The share of agriculture in the EU-27 gross domestic product (GDP) is just under 3%; but the sector is the principal source of income for around 20% of its population, which live in predominantly rural regions that would be devastated without its contribution. Moreover, the combined agricultural and food sector forms an important part of the EU economy, accounting for 15 million jobs (8.3% of total employment) and 4.4% of GDP. The EU is the world’s largest producer of food and beverages, with combined production estimated at EUR 675 billion. Finally and most importantly, the self-sufficiency of the EC/EU in basic agricultural products is vital, not only for the wellbeing of its citizens, but also for the political independence of its Member States. The economic, social and political importance of agriculture is, therefore, much greater than its share in the GDP of the Union.
Without a shadow of a doubt, agriculture is the economic sector where the process of European integration is furthest advanced. This achievement is all the more significant in that State interventionism and the conflicts of national interests complicated the task of creating a common policy in this sector. Indeed, prior to the common market, the Member States were actively interventionist in agriculture [see section 21.1]. National interventionism had to be corrected to enable free trade and free play of competition in the agricultural sector. The creation of the Common Agricultural Policy (CAP) is therefore an exemplary achievement of the multinational integration process.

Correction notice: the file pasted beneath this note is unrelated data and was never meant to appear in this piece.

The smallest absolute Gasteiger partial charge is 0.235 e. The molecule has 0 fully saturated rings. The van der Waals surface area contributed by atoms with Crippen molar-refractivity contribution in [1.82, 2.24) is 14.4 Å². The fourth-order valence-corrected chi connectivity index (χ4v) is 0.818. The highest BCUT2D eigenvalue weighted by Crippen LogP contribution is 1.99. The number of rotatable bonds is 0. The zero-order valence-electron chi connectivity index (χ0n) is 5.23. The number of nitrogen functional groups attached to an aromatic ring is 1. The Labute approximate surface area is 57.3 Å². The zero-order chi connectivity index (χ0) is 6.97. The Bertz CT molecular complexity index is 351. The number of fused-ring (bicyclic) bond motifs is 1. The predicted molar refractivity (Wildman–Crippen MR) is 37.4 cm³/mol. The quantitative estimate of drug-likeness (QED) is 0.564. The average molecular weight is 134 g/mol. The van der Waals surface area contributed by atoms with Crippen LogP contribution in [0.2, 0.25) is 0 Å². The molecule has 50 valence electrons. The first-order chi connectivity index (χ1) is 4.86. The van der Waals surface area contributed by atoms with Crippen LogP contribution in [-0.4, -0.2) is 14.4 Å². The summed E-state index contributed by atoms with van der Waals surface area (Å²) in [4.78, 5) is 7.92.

Nonetheless, the common agricultural policy is difficult to manage, for it implies the use of common prices, common price management instruments, joint financing of support measures and common external protection. All these cumbersome but unavoidable mechanisms form part of the CAP's market organisation. The latter is one of the CAP's two wings, the other being rural development policy. Although the common market in agricultural products has ensured supply security of foodstuffs at reasonable prices for consumers, it would not have been sufficient in itself to attain the other objectives of the Treaty, namely increased agricultural productivity and a higher standard of living for farmers. The latter required an active socio-structural policy, interacting with other common policies, such as the regional and social, to guarantee the Union's rural areas a place in the single market.